CFPB files suit against Weltman, Weinberg & Reis for collection violations

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WASHINGTON, D.C. - 

As the volume of complaints the agency has handled swelled above 1.1 million, the Consumer Financial Protection Bureau filed a lawsuit in a federal district court this week against the debt collection law firm Weltman, Weinberg & Reis. The CFPB contends the firm has been falsely representing in millions of collection letters sent to consumers that attorneys were involved in collecting the debt.

The bureau also believes the law firm made statements on collection calls and sent collection letters creating the false impression that attorneys had meaningfully reviewed the consumer’s file, when no such review has occurred.

The CFPB is seeking to stop the unlawful practices and recoup compensation for consumers who have been harmed.

“Debt collectors who misrepresent that a lawyer was involved in reviewing a consumer’s account are implying a level of authority and professional judgement that is just not true,” said CFPB director Richard Cordray.

“Weltman, Weinberg & Reis masked millions of debt collection letters and phone calls with the professional standards associated with attorneys when attorneys were, in fact, not involved. Such illegal behavior will not be allowed in the debt collection market,” Cordray continued.

The suit arrives as debt collection continues to be the segment triggering the most complaints to the CFPB, which indicated it received more than 7,700 consumer issues stemming from these matters in February alone.

Cleveland-based Weltman, Weinberg & Reis regularly collects debt related to credit cards, installment loan contracts, mortgage loans and student loans, and has advised participants in the repossession space previously. The firm collects on debts nationwide but only files collection lawsuits in seven states: Illinois, Indiana, Kentucky, Michigan, New Jersey, Ohio and Pennsylvania.

Weltman, Weinberg & Reis issued what it called “a clear message” in response to the lawsuit filed against by the CFPB.

“We fundamentally disagree with the CFPB’s allegations and believe that this lawsuit is the result of our firm's refusal to be strong-armed into a consent order,” managing partner Scott Weltman said in a news release. “We are a law firm that is legally allowed, under federal and state law, to provide collection and legal services. We are being truthful with consumers and factually accurate when we use our name and our company's letterhead for proper debt collection activity.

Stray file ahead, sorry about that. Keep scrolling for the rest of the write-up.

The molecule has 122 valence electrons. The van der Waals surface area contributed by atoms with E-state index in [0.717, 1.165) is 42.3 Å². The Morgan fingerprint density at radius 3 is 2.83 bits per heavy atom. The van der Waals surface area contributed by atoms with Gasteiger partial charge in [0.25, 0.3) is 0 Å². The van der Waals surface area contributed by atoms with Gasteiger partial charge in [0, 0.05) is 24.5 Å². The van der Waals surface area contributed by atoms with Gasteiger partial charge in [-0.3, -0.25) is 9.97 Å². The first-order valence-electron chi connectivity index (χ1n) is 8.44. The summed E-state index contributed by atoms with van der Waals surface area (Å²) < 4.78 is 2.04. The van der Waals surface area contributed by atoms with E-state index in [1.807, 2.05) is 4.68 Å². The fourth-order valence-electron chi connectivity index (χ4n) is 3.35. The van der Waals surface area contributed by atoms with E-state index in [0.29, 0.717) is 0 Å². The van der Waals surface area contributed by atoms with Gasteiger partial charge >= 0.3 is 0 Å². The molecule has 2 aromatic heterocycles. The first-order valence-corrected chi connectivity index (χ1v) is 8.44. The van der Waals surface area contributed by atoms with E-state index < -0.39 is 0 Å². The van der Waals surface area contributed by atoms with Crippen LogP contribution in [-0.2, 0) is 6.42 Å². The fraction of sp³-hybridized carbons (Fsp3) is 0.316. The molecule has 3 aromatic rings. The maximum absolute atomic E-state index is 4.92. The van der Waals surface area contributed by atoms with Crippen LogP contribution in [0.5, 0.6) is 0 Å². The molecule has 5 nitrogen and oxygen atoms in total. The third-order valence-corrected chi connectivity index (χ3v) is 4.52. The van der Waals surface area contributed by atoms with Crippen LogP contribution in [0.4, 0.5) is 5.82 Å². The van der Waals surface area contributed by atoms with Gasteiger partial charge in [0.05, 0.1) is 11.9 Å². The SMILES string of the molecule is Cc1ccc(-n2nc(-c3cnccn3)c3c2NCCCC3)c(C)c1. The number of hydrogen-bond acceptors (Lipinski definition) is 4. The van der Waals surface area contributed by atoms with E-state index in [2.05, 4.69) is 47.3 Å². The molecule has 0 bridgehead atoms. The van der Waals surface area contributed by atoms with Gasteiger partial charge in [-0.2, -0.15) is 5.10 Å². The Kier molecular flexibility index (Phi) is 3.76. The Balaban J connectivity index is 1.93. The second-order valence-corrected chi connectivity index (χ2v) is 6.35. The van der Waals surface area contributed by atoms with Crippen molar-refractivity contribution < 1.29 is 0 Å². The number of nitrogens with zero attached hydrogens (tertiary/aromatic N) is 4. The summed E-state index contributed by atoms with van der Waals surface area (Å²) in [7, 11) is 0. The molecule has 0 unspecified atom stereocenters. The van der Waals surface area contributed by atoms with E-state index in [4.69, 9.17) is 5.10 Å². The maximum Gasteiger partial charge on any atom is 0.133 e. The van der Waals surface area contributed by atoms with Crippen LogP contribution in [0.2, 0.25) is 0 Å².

“WWR has taken every reasonable step to ensure that it collects on consumer debts in compliance with those statutes and to ensure that every statement made to consumers is accurate and not misleading. I’d also like to emphasize that the CFPB’s two-and-a-half-year investigation into our firm did not uncover a single instance of consumer harm,” Weltman continued.

The firm said it cooperated fully with the CFPB since it initiated its civil investigative demand (CID) in September 2014, producing hundreds of thousands of pages of documents and more than 1 million collection phone call recordings, and submitting to two investigational hearings. Weltman, Weinberg & Reis insisted these actions were done at significant cost to the firm, but with the goal of proving to federal regulators that its attention to compliance and its by-the-book ethical practice of law is exemplary.

Weltman, Weinberg & Reis acknowledged that it is not unusual for any large entity in the financial services industry to receive a CID from the CFPB. The firm, which has 65 attorneys and more than 650 employees, represents many of the largest financial institutions in the U.S. in bankruptcy, consumer and commercial collections, litigation, and real estate default matters.

Weltman, Weinberg & Reis maintained that it has not been the subject of any other formal government actions or disciplinary reviews.

“The result of the CFPB’s investigation of our law firm is based on its interpretation of the law, and not on any actual violation of federal or state laws or regulations as they are written today,” Weltman said. “We will continue to vigorously defend WWR’s honest, ethical and compliant collection practices, and we look forward to our day in court.”